Editor's Spotlight

Victorialand Beauty reaches out to visually impaired consumers with site and packaging updates

By Deanna Utroske

- Last updated on GMT

photo courtesy of Victorialand Beauty
photo courtesy of Victorialand Beauty

Related tags inclusive beauty accessibility vision Packaging and labeling Website

For the skin care startup Victorialand Beauty, inclusive beauty is accessible beauty. And in recent months, the brand has improved website functionality and product packaging design to better serve consumers with vision impairments.

When Victoria Watts founded Victorialand Beauty in 2017, she didn’t have to do much soul searching to find her brand’s purpose: “My 3-year-old son Cyrus is one of the estimated 2 million children in the world affected by visual impairment,” ​she writes on the brand’s website.

“He was born with a genetic disease known as familial exudative vitreoretinopathy (FEVR) that affects the retina with symptoms that include vision loss or blindness, retinal detachment and strabismus. Cyrus is impacted by all of three of these impairments.”​ So, making her Victorialand beauty business accessible to people with visual impairments was a logical choice.

A new way to label skincare products

Earlier this month, Victorialand Beauty​ launched new product packaging, featuring what it calls the CyR.U.S. System of Raised Universal Symbols. The CyR.U.S. system is “a proprietary tactile recognition system comprised of a set of raised trademarked symbols to make its packaging more accessible with a simple touch,” ​according to a media release.

To make cosmetics and personal care products legible, visually impaired people commonly rely on very careful organization systems and homemade tactile labels, like tape or rubber bands.

“We listened to the voices of our visually impaired community,” ​Watts tells the press, “and learned that handmade beauty product markers…are outdated models. The CyR.U.S. System will allow everyone to see the world through the power of touch in a way that has never been done before.”

The new Victorialand Beauty skin care packaging has raised symbols on the lid or cap: a moon indicates night cream, face oil is identified by a droplet, facial moisturizer has a wavy line, and the brand’s eye and lip cream is marked with a triangle.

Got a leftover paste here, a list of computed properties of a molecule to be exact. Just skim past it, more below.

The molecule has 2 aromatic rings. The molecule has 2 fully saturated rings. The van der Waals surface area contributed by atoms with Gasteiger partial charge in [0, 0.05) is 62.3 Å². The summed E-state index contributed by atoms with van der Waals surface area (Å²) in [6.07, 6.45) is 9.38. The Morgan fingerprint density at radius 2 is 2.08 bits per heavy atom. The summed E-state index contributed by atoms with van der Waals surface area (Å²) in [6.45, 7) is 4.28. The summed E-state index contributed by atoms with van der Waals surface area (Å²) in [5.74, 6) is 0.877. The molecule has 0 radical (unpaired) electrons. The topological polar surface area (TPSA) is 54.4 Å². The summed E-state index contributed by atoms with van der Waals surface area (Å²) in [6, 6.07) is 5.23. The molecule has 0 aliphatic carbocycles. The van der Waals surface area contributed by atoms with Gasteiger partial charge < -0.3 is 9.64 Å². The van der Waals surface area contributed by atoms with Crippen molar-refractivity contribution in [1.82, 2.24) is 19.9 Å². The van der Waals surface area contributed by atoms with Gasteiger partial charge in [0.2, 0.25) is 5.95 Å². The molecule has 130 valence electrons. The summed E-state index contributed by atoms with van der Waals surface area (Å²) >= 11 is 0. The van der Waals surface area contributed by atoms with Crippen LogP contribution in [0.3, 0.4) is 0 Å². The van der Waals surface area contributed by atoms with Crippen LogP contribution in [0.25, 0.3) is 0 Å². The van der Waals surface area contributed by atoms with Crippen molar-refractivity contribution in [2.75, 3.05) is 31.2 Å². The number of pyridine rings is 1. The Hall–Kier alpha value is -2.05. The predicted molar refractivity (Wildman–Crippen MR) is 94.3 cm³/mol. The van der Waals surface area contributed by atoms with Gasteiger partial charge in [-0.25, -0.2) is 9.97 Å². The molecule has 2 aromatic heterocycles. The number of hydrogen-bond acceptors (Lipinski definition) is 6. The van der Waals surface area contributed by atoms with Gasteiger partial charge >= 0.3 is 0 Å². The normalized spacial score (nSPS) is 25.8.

Making D2C beauty accessible

Victorialand Beauty knows that having more accessible product packaging isn’t very valuable if the shopping experience isn’t also accessible.

The brand’s website leverages accessibility technology from UserWay that let users choose functions like Read Page, Highlight Links, and Stop Animation. There are also options to adjust text spacing and size, and more.

UserWay creates advanced website accessibility solutions​ that help ensure ADA [Americans with Disabilities Act] compliance without refactoring your website's existing code,”​ according to that company’s About page.  

Beauty with a purpose

Purpose- and mission-driven business is increasingly important in and beyond the cosmetics and personal care sectors. And most indie beauty brands have charitable giving built into their balance sheet.

To this end Victorialand isn’t just making its skin care collection accessible to people with visual impairments, the brand is also sharing a portion of its sales revenue with the Boston Children’s Hospital. The funds help to “support the organization's life-changing efforts to identify new diagnostic paradigms and treatment modalities for visually impaired children so seeing can become a reality,” ​says the brand’s media release.



Deanna Utroske is a leading voice in the cosmetics and personal care industry​ as well as in the indie beauty movement. As Editor of CosmeticsDesign.com, she writes daily news about the business of beauty in the Americas region and regularly produces video interviews with cosmetics, fragrance, personal care, and packaging experts as well as with indie brand founders.

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